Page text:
On Tuesday, September 13, 2011 04:00:05 Robin H. Johnson wrote:
> On Thu, Aug 25, 2011 at 12:23:40AM -0400, Mike Frysinger wrote:
> > On Monday, August 22, 2011 15:28:57 Robin H. Johnson wrote:
> > > Unresolved items:
> > > - commit signing
> > > - thin Manifests
> > how exactly are these two supposed to interact ? the previous discussion
> > seemed to miss signing. if devs sign the thin manifests, when we go to
> > produce the full manifest for rsync, we invalidate the signature.
> Thin Manifests are not going to be explicitly signed like the current
> To summarize this better:
> 1. Thin Manifests contain DIST lines, and _nothing_ else.
> 1.1. Specifically: no signatures, and esp. not any other files that
> appear in Git.
for the record, i dont have a problem with thin manifests by themselves
> 2. Commits (or pushes ) are signed going into Git.
> 2.1. Non-signed commits/pushes are REJECTED by git-receive-pack on the
what and how is it being signed if it isn't the Manifest today ? are you
referring to signed tags ? that's the only signing i'm aware of in git itself
today, and signed tags would just cause a huge amount of noise ...
i'm not terribly interested in possible additions to git if they aren't
available for the foreseeable future.
> > the other attack we want to prevent is MITM when people sync. in this
> > case, someone who syncs over git:// is perpetually vulnerable with thin
> > manifests as the attacker can keep recomputing the collisions so that
> > the modified tree keeps ending up with the same digests as the public
> > one. and the end user never notices without manually reviewing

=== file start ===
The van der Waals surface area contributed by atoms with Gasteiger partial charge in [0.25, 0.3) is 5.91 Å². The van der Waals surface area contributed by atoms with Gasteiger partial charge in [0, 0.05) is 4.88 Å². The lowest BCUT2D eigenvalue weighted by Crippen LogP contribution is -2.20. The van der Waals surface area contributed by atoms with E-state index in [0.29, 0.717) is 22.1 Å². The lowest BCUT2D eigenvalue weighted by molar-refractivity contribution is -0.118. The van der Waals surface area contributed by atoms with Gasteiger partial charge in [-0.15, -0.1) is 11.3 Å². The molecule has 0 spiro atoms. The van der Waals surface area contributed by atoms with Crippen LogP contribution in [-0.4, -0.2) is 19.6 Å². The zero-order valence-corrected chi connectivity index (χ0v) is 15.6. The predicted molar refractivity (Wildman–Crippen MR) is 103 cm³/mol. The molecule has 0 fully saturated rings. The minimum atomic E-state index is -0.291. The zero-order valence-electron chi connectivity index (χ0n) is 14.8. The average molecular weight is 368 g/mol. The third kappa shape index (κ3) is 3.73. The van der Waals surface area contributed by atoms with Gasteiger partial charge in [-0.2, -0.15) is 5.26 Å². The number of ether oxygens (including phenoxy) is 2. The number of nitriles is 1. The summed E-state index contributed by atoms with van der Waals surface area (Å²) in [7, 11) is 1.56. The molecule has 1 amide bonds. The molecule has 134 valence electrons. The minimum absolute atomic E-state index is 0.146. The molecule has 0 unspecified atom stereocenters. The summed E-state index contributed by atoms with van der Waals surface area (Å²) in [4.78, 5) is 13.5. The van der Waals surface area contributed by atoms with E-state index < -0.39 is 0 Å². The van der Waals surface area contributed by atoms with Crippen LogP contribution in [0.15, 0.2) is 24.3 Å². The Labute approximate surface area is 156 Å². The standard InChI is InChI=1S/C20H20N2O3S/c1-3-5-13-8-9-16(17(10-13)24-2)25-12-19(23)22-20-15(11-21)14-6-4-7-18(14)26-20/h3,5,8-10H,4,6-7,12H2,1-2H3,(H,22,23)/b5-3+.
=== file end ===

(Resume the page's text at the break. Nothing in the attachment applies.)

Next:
> > everything themselves.
> I don't follow this attack. The commits are signed, and the git:// user
> can verify them.
my point here was wrt the original thin manifest proposal as Funtoo is using
it: Manifest is not signed, and they're relying on the SHA1's that git
provides as the foundation of their verification. moving on to the paranoid
point that SHA1's are brute-forcible, Funtoo's git:// sync method is
vulnerable to a perpetual MITM attack.
as for signing, if it's based on the SHA1, then it still doesn't matter.
> > well, it sort of does. sha1 has been shown to be weaker than brute
> > forcing,
> > talking about migrating away from it. and now in 2012, we want to talk
> > about migrating purely to it ?
> RESO UPSTREAM(git). It looks like Git will probably migrate to whatever
> hash wins the SHA-3 contest.
that's fine as long as we don't espouse SHA1's (and any system built upon it)
as being secure. so if we do provide anonymous git:// for syncing, we include
the aforementioned caveats.
as for the devs pushing their signed SHA1's over ssh to the machine which
produces signed Manifest2 files (as we have today), that reduces the attack
surface to that server machine (ignoring the obvious surface of every dev
machine where people do their commit/sign/push). which isnt as big a deal.
>  Current state of commit signing, 2011/09/13 05:00 UTC
> There's a variation of commit signing presently being actively discussed
> on the Git mailing list. It's making a LOT more progress than previous
> signing discussions. Rather than signing blobs or commits directly, it's
> actually signing pushes (which include the SHA1's of commits and thus
> blobs). I'm personally concerned it's going to still be vulnerable to
> the collision/pre-image attacks, but it's much better than no signing
> (one of the attacks suggested against my SHA1-workaround signing was to
> subvert the note that my signature was being stored in).
i'm not sure how signing a push which includes only a single changeset is any
better than signing a single changeset. but i'll let them worry about it :P.